A lot has happened in the combat sports world since Luke Rockhold last competed in 2019. But of all the trends to come and go, none has been more impactful than the rise of celebrity boxing and the money suddenly available to MMA fighters able to make the leap to the boxing ring for crossover bouts against popular figures like the Paul brothers.
Within the past year alone, former UFC fighters Anderson Silva, Tyron Woodley, Ben Askren, Vitor Belfort, and Tito Ortiz have cashed lucrative paydays in boxing, and several of the highest-grossing pay-per-views of 2021 have centered around the celebrity boxing gimmick. As he readies for his UFC return against Sean Strickland on Nov. 6, Rockhold has mostly remained an observer watching from afar, but it hasn’t eluded him that every big name involved in the trend is being drawn to boxing rather than MMA or the UFC.
And he believes there’s a simple reason for that.
“Boxing is a much more lucrative business,” Rockhold said Monday on The MMA Hour. “You get what’s called the Muhammad Ali Act. Then you have what’s called [purse bids], when you can bid to promote — the promoters can bid for the fighters. They’re not just monopolized by one company who dictates what you pay and what you get paid. So [boxers are] taking 60 to 80 percent of the revenue, whereas we’re taking 16 percent of the revenue [in the UFC]. Most other sports are taking 50 percent of the revenues.
“So if you want to balance all of that out, yes, there’s a balancing game in the fighting, why people choose different routes. Boxing is getting paid, so why would you fight a much more dangerous sport and not get paid as much? All these celebrity people, they’re not going to jeopardize themselves like that. They don’t want that. They don’t have that dog in them. They don’t have that nastiness. That’s why you box. That’s why you b*tch and you box.”
A former UFC middleweight champion, Rockhold hasn’t shied away from voicing his opinion about the state of the sport ahead of his comeback. He revealed on Monday that he believes he has four fights left on his current UFC deal and said that it was made apparent to him over his layoff that a release from his contract was not an option. While he’s excited for the Strickland fight and looking forward to working his way back into the title picture, Rockhold is also a realist and understands that the only way conditions for UFC athletes will ever change is if fighters band together for a formal unionization effort of some kind.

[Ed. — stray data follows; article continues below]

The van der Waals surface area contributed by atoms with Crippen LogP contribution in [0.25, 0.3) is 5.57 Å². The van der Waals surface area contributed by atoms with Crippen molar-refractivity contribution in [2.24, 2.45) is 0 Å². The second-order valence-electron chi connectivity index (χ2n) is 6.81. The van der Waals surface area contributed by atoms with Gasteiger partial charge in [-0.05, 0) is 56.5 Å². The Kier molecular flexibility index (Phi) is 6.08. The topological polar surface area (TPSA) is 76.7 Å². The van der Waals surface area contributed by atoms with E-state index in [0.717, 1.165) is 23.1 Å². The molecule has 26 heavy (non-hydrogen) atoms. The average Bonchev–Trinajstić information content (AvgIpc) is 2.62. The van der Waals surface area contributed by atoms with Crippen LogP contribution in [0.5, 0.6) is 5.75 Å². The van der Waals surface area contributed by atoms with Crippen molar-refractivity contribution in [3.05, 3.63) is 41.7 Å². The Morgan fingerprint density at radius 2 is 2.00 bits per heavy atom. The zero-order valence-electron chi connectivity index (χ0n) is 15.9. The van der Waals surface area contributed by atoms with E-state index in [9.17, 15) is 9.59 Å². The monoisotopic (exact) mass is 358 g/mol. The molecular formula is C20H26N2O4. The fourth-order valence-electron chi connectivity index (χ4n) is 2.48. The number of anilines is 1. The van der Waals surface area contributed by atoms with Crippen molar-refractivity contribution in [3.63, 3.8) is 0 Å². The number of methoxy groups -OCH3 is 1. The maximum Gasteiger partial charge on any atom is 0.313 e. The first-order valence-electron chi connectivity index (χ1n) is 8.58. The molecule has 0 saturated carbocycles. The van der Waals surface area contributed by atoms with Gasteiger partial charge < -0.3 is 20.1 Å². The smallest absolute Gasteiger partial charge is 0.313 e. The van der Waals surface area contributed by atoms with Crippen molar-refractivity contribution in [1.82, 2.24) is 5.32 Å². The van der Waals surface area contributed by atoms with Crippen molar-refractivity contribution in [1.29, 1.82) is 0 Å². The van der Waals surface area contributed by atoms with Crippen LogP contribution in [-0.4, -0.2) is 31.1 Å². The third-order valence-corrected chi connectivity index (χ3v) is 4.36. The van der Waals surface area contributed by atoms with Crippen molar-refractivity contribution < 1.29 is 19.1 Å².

And frankly, he just doesn’t see that happening anytime soon.
“No one has enough balls,” Rockhold said. “No one has enough cajones. That’s the problem. Not enough to [make a difference]. There’s very few people that have the f*cking balls, but to get the right amount of people together to do that thing, it would never happen. Not in any foreseeable future. [The UFC] gives out enough to make everyone come back for more. You know what I mean? And then someone f*cking sparks up a conversation and they get shelved until they run out of money and they want to come back, and they have to do what they have to do, and they have to take the paycheck they have to take. This is the game they play.”
As an example, Rockhold pointed to Francis Ngannou’s recent complications with the UFC as one situation that he felt became a lost opportunity for UFC fighters as a whole.
Barely five months after Ngannou knocked out Stipe Miocic to capture the UFC heavyweight title in March, the promotion introduced an interim belt at UFC 265 when negotiations with Ngannou for his next fight hit an impasse. Prior to that, a promised superfight between Ngannou and Jon Jones failed to get off the ground because of further stalled contract negotiations between the UFC and Jones. Ngannou currently remains unbooked. He told GQ Magazine last month that he felt disrespected by the whole saga and sometimes wasn’t “even sure if I’m really the champ or not. It’s really confusing.”